My oh shite oops purchases of damaged crap lead me to tinker even more since the sole staff technician hated my guts (and every other living being on earth), and wouldn’t touch anything I bought... broken. I used CPM, DOS, and Unix at home. We had windows, every version from 2.0. But I preferred dos and Unix. I quickly learned Mac OS, GEM, SPS, SOS, Linux, and many others. Not by choice but because I overpaid for a laptop with one working memory slot. Or a Leading Edge with a bad co-proc socket. I had to flip this stuff to earn my commission AND keep from being fired.
BUT, the volume of junk that came through was amazing. Prototypes and demos. Software on cassettes and VHS tapes.
I left as my first resale job as the company folded. The Tech went to Comdex in Vegas with 75% of the inventory and never came back. Six weeks later the DOJ and BSA had people wondering around our three locations looking at our software AND the books. The owner stopped paying people so we all paid ourselves in merchandise as we quit one by one and walked out the door. He was arrested for selling fake Office and Windows discs.
I should also mention we were a boutique builder. Not that we went anywhere.
But the bug stuck. The wow factor. The WTF is it stories. I joined on with another company in the same field some time later... but by then it just wasn’t the same. The Mystique was gone.

Well. Pointless about me done with!
If you find something and it’s not coming up on google or Bing... ASK.
I’ve even been stumped over the years but I believe SOMEONE has figured out EVERY mystery item posted here since I joined

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-- my grades are my own and do not represent an offer from boardsort, nor are they guaranteed. Please keep that in mind.


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PostPosted: Wed Jul 10, 2019 4:35 pm 

Joined: Tue Jun 19, 2018 4:52 pm
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My first experience with "computers" was when comet Ketohec was supposedly passing by, and Radio Shack was selling a build your own kit that showed where the comet could be found in the night skies. My brother bought one, and spent hours trying to type in the lines of "plain English code" such as "if, not, go to line ten" "go to line 20" etc. Don't recall ever seeing the thing work or the comet.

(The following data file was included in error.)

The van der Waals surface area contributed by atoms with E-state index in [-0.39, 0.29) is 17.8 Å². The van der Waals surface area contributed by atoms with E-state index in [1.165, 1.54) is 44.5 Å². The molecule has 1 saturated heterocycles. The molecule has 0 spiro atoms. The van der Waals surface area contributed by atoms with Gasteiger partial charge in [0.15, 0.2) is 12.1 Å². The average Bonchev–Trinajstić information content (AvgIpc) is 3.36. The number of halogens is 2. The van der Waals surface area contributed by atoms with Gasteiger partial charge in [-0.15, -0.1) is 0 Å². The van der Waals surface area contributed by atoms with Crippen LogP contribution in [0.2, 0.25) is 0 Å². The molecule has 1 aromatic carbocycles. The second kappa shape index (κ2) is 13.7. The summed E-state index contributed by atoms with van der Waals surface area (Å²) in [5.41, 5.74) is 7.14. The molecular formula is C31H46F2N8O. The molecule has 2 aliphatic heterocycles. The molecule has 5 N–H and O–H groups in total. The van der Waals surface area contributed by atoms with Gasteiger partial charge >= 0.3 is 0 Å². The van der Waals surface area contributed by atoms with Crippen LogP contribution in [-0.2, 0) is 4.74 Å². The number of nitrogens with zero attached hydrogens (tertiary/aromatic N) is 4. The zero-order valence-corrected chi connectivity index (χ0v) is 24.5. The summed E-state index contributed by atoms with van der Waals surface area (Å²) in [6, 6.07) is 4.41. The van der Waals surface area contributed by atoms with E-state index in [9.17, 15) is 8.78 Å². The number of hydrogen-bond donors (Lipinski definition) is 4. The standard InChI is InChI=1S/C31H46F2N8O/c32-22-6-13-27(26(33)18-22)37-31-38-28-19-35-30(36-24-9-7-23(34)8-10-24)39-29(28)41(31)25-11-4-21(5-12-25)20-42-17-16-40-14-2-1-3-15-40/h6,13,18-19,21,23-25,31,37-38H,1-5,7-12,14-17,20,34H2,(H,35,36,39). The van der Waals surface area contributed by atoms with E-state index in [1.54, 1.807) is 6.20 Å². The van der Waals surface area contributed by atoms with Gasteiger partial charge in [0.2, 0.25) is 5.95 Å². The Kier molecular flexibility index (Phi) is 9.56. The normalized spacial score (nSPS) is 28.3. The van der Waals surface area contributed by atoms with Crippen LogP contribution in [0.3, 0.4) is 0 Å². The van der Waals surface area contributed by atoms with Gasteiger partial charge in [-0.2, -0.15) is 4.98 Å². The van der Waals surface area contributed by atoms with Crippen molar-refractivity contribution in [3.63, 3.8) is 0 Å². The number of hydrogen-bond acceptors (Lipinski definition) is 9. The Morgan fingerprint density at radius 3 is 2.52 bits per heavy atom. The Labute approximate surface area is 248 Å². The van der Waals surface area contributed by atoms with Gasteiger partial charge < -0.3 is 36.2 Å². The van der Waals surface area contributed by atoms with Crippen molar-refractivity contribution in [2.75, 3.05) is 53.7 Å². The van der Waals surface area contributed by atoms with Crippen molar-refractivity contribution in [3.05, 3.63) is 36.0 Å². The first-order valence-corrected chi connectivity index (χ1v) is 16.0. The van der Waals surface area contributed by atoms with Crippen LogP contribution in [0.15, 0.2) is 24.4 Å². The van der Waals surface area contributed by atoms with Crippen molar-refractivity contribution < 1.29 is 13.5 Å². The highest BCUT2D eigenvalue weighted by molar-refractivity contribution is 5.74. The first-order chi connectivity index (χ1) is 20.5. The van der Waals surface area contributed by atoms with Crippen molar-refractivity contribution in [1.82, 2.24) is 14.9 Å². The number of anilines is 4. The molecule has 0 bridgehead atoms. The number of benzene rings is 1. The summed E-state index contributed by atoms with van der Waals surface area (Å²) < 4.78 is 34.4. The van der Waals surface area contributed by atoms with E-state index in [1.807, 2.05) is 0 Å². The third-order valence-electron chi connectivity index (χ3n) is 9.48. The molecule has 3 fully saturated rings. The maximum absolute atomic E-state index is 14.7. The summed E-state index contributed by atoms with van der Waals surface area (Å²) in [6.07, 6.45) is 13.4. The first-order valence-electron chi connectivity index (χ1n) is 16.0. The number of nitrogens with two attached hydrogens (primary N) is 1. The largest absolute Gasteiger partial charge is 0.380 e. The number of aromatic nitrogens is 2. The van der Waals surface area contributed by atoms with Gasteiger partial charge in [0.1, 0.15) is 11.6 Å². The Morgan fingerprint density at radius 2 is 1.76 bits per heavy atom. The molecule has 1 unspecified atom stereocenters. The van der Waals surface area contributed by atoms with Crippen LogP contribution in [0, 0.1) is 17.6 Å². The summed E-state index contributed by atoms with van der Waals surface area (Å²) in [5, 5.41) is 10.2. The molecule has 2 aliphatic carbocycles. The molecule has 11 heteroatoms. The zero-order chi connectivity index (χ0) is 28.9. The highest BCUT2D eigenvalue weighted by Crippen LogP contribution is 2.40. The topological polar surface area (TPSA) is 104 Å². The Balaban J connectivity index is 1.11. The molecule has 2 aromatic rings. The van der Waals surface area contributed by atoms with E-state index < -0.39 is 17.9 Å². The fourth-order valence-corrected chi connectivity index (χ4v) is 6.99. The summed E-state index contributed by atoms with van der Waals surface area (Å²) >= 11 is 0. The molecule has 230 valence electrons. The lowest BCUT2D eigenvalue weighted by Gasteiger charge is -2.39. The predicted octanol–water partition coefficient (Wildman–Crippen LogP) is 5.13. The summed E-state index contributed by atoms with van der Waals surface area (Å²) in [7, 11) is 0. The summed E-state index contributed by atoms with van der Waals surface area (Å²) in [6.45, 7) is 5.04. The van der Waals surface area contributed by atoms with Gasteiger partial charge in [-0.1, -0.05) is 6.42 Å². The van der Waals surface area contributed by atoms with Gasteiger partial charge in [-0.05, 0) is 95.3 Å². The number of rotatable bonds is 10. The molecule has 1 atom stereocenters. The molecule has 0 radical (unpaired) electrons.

I enjoyed your rehashing the growing up with the computer technology age. Although all the systems and units you mentioned sounded like Greek heroes off fighting their wars, it did have its own fascinations in the hearing.
Now that my ebay limits have raised, I suppose I could go ahead and list several
"sleeper items" for some searching geek to discover some day, even if they don't sell quickly.


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PostPosted: Wed Jul 10, 2019 6:55 pm 
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In the early 80s nobody at Apple management cared about networking. So they gave a few engineers free reign and a budget and sad make it happen.
ChipCOM was just coming off the failed Self Terminating Gateway Protocol, STGP, and came up the plan to bump out something it already had, leading to this. But their plan was to use it for a fire-sale buyout offer. IBM was one of the pitches who opted to ignore them and continue with their Token Ring disaster.
So they pitched Apple. The two companies came up with a software stack that could link SAN with optical LAN and WAN as proof to see the two companies could work together, and eventually merge. But by the late 80s Apple management was a revolving door and the merger fell apart. ChipCOM took their toys and went home. Apple kept the software and the ‘stack’ eventually mutated into bonjour.
There’s much more to the story of all three, the two companies and the eventual bonjour product. Including the Rendezvous lawsuit. And many hard working Coders in between. But the card in your hand helped spark the internet revolution; and the vast majority don’t even know.

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-- my grades are my own and do not represent an offer from boardsort, nor are they guaranteed. Please keep that in mind.